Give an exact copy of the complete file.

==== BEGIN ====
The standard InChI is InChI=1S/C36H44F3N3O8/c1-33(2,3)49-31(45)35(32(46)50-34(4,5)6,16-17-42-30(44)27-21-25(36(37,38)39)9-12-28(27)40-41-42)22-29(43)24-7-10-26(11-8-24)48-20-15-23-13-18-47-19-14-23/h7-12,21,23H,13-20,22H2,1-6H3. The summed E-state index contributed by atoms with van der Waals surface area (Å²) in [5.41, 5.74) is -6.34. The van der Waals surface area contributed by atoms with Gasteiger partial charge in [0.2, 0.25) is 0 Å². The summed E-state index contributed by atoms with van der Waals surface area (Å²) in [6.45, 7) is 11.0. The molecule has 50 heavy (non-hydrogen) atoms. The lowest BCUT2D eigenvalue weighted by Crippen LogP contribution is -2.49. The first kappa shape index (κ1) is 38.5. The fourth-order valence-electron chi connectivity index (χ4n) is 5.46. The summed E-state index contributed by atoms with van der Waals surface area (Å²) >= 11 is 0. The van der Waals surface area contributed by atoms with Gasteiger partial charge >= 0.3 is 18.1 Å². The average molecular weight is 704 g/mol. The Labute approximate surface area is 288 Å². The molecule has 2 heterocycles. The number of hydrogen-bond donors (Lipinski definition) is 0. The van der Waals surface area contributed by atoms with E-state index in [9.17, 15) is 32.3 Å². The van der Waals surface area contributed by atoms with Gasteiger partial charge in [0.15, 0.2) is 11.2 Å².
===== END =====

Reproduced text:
The standard InChI is InChI=1S/C36H44F3N3O8/c1-33(2,3)49-31(45)35(32(46)50-34(4,5)6,16-17-42-30(44)27-21-25(36(37,38)39)9-12-28(27)40-41-42)22-29(43)24-7-10-26(11-8-24)48-20-15-23-13-18-47-19-14-23/h7-12,21,23H,13-20,22H2,1-6H3. The summed E-state index contributed by atoms with van der Waals surface area (Å²) in [5.41, 5.74) is -6.34. The van der Waals surface area contributed by atoms with Gasteiger partial charge in [0.2, 0.25) is 0 Å². The summed E-state index contributed by atoms with van der Waals surface area (Å²) in [6.45, 7) is 11.0. The molecule has 50 heavy (non-hydrogen) atoms. The lowest BCUT2D eigenvalue weighted by Crippen LogP contribution is -2.49. The first kappa shape index (κ1) is 38.5. The fourth-order valence-electron chi connectivity index (χ4n) is 5.46. The summed E-state index contributed by atoms with van der Waals surface area (Å²) >= 11 is 0. The van der Waals surface area contributed by atoms with Gasteiger partial charge >= 0.3 is 18.1 Å². The average molecular weight is 704 g/mol. The Labute approximate surface area is 288 Å². The molecule has 2 heterocycles. The number of hydrogen-bond donors (Lipinski definition) is 0. The van der Waals surface area contributed by atoms with E-state index in [9.17, 15) is 32.3 Å². The van der Waals surface area contributed by atoms with Gasteiger partial charge in [0.15, 0.2) is 11.2 Å².